Woman taking pain killers and thinking about her hearing.

When you experience pain, you might reach for aspirin or ibuprofen without much thought, but new studies have shown risks you should be aware of.

Many popular pain relievers, including those bought over-the-counter, carry risks to your hearing that you’ll want to weigh when considering using them. Surprisingly, younger men may be at higher risk.

Pain Killers And Hearing Loss – What The Studies Say

A comprehensive, 30-year collaborative study was carried out among researchers from prestigious universities like Harvard, Brigham Young, and Vanderbilt. The researchers asked 27,000 individuals ages 40 to 74, to fill out a biyearly survey that included numerous health and lifestyle questions.

Researchers were not sure what to expect because the questionnaire was very broad. After analyzing the data, they were surprised to find a solid link between hearing loss and over-the-counter pain relievers.

They also came to a more surprising realization. Men younger than 50 were nearly twice as likely to have hearing loss if they frequently used acetaminophen. Individuals who regularly used aspirin had a 50% chance of suffering from hearing loss. And there is a 61% chance that hearing loss will develop in people who use NSAIDs (ibuprofen and naproxen).

It was also striking that taking low doses regularly seemed to be more detrimental to their hearing than taking higher doses occasionally.

It’s significant to mention this connection, but it doesn’t definitively show whether the pain relievers actually caused the hearing loss. More studies are required to prove causation. But these findings are compelling enough that we ought to reconsider how we’re utilizing pain relievers.

Current Theories About The Connection Between Pain Relievers And Hearing Loss

Researchers have several plausible theories as to why pain relievers might cause hearing impairment.

When you experience pain, your nerves communicate this feeling to the brain. Blood flow to a particular nerve is obstructed by over-the-counter pain relievers. This disrupts nerve signals that usually communicate with the brain, so you feel less pain.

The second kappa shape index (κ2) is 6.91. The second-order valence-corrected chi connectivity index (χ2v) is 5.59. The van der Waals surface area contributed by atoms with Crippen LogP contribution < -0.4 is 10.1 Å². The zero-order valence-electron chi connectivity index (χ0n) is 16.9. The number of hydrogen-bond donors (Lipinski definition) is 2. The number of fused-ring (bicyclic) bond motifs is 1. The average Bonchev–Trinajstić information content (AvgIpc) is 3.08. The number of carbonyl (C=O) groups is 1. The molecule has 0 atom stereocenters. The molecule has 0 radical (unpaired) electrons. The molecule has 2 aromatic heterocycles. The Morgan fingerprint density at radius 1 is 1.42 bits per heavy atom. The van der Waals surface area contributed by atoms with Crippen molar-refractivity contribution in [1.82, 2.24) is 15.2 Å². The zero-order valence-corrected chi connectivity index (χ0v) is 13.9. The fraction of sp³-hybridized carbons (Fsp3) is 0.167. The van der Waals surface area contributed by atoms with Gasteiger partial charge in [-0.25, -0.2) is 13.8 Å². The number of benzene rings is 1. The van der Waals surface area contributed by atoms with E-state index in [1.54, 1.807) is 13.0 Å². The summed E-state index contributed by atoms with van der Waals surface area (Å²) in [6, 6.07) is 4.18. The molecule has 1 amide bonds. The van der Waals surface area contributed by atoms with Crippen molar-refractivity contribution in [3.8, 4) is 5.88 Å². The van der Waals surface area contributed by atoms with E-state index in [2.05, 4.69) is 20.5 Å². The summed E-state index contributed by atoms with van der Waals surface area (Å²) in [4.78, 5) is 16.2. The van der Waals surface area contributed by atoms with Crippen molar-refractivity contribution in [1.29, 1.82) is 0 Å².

There might also be a reduction of blood flow to the inner ear according to scientists. Lowered blood flow means less nutrients and oxygen. When the flow is decreased for extended time periods, cells end up malnourished and die.

Acetaminophen, which showed the most substantial link, could also minimize the production of a particular protein that helps protect the inner ear from loud noises.

Is There Anything That Can be Done?

Perhaps the most significant point to consider is that men under 50 were more likely to suffer hearing impairment from pain relievers. This verifies that hearing loss doesn’t just affect the elderly. The steps you take when you’re younger can help preserve your hearing as you age.

While it’s significant to note that using these pain relievers can have some negative repercussions, that doesn’t mean you need to entirely stop using them. Take pain relievers as prescribed and reduce how often you take them if possible.

If you can discover alternative solutions you should consider them as a first option. You should also minimize the consumption of inflammation-causing foods and increase Omega-3 fat in your diet. These practices have been shown to naturally lessen inflammation and pain while improving blood flow.

And finally, make an appointment with us for a hearing examination. Keep in mind, you’re never too young to have your hearing tested. The best time to start speaking with us about preventing further hearing loss is when you under 50.

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